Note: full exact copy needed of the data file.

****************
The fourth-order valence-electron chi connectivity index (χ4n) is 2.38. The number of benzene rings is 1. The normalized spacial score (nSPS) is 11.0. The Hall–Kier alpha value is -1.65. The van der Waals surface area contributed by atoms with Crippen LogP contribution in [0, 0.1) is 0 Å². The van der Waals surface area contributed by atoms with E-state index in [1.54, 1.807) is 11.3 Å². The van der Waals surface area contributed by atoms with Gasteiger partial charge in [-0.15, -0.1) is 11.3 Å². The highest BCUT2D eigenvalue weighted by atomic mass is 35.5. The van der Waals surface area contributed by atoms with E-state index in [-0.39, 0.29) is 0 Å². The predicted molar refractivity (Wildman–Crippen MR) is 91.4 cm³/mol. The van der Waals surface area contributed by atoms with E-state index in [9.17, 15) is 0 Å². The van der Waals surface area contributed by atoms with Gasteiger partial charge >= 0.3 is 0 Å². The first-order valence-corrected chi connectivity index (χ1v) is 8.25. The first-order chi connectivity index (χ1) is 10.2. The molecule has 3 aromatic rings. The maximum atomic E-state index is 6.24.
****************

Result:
The fourth-order valence-electron chi connectivity index (χ4n) is 2.38. The number of benzene rings is 1. The normalized spacial score (nSPS) is 11.0. The Hall–Kier alpha value is -1.65. The van der Waals surface area contributed by atoms with Crippen LogP contribution in [0, 0.1) is 0 Å². The van der Waals surface area contributed by atoms with E-state index in [1.54, 1.807) is 11.3 Å². The van der Waals surface area contributed by atoms with Gasteiger partial charge in [-0.15, -0.1) is 11.3 Å². The highest BCUT2D eigenvalue weighted by atomic mass is 35.5. The van der Waals surface area contributed by atoms with E-state index in [-0.39, 0.29) is 0 Å². The predicted molar refractivity (Wildman–Crippen MR) is 91.4 cm³/mol. The van der Waals surface area contributed by atoms with E-state index in [9.17, 15) is 0 Å². The van der Waals surface area contributed by atoms with Gasteiger partial charge >= 0.3 is 0 Å². The first-order valence-corrected chi connectivity index (χ1v) is 8.25. The first-order chi connectivity index (χ1) is 10.2. The molecule has 3 aromatic rings. The maximum atomic E-state index is 6.24.